July 19, 2007
I am a CFP designee. My clients come to me for advice on investments as well as other aspects of their financial picture. Some aspects I'll comment on without compensation such as their 401k allocation and the quality of the investments in that 401k. I choose to specialize in investments and not write insurance products but yet as a CFP designee, I answer life and health insurance questions and make recommendations.
I provide services that I don't get paid on to be value added, a nice guy to work with and because I know that my clients can always go somewhere else and/or invest online nearly for free. When they are my clients, I know they are my clients because they do not want to invest for themselves. They expect to pay me for my work.
There has been debate on investment fees since packaged investments became mainstream.
As a businessman I believe disclosure of any business deal's details is essential to smart business. I am proud that my fees (and freebies) are discussed upfront and there is plenty of disclosure of the investment's expense ratio and the fee structure is signed off on by the client prior to any purchase of mutual funds but there is a point where it just becomes a waste of paper.
To invest a client's money into a mutual fund today I need to present a prospectus (no older than 13 months) of each investment to each client prior to that investment. I must review an "Explaination of Investment" form which is designed to single out that investment's fee structure assuring the client is well aware of any up-front, back-end (surrender charge) and ongoing expense fees. In addition I must have the client sign a "Investment Transaction" disclosure which is designed to show my compliance department where the money came from and my reasons for moving it from it's orignal investment thereby assuring that I am improving several aspects of the client's portfolio. I must further disclose on my transaction ticket where the money came from so that if I mark "mutual fund" I can be quizzed again by my compliance department as to what the original fund family lacked and/or what the newly recommended fund family provides to justify changing fund families rather than exc hanging from fund to fund.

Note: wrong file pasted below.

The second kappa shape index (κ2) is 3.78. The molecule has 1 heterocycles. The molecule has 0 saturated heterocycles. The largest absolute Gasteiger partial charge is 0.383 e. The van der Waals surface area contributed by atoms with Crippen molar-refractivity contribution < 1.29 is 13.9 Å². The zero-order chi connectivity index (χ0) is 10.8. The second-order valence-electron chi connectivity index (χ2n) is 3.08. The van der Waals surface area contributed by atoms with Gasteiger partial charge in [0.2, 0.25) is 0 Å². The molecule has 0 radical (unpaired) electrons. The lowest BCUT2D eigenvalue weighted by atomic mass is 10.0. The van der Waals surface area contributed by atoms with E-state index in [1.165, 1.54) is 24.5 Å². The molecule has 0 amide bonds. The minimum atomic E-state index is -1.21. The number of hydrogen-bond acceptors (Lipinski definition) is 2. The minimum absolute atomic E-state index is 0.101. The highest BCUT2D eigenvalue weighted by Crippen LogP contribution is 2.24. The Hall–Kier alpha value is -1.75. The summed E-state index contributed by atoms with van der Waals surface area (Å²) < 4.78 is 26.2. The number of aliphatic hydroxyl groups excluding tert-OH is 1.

My intent in the previous paragraph is to show that improvements have already been made to safeguard and protect the public numerous times in the past via regulations and continued scrutiny. The SEC, NASD and Congress have beat the investment profession up for years and the result is a plethera of disclosure and compliance issues regarding fees and decreased fees to advisors. I fail to see how any further governance could possibly bring more positives than negatives to my profession.
Clients come to us for a service which is an ongoing service. We get paid when they agree to the terms which include fees, some of which are ongoing. If and when a client no longer feels they like our services they switch to another advisor or they move the investments out to No-load investments in a cut rate account online and do it themselves.
This is America. It provides for freedom of choice to consumers in a capitalistic society and economists the world over think it works pretty good more often than any other economic model thus far. Lets keep it free and capitalistic. These discussions of 12b1 fees needs to be dropped!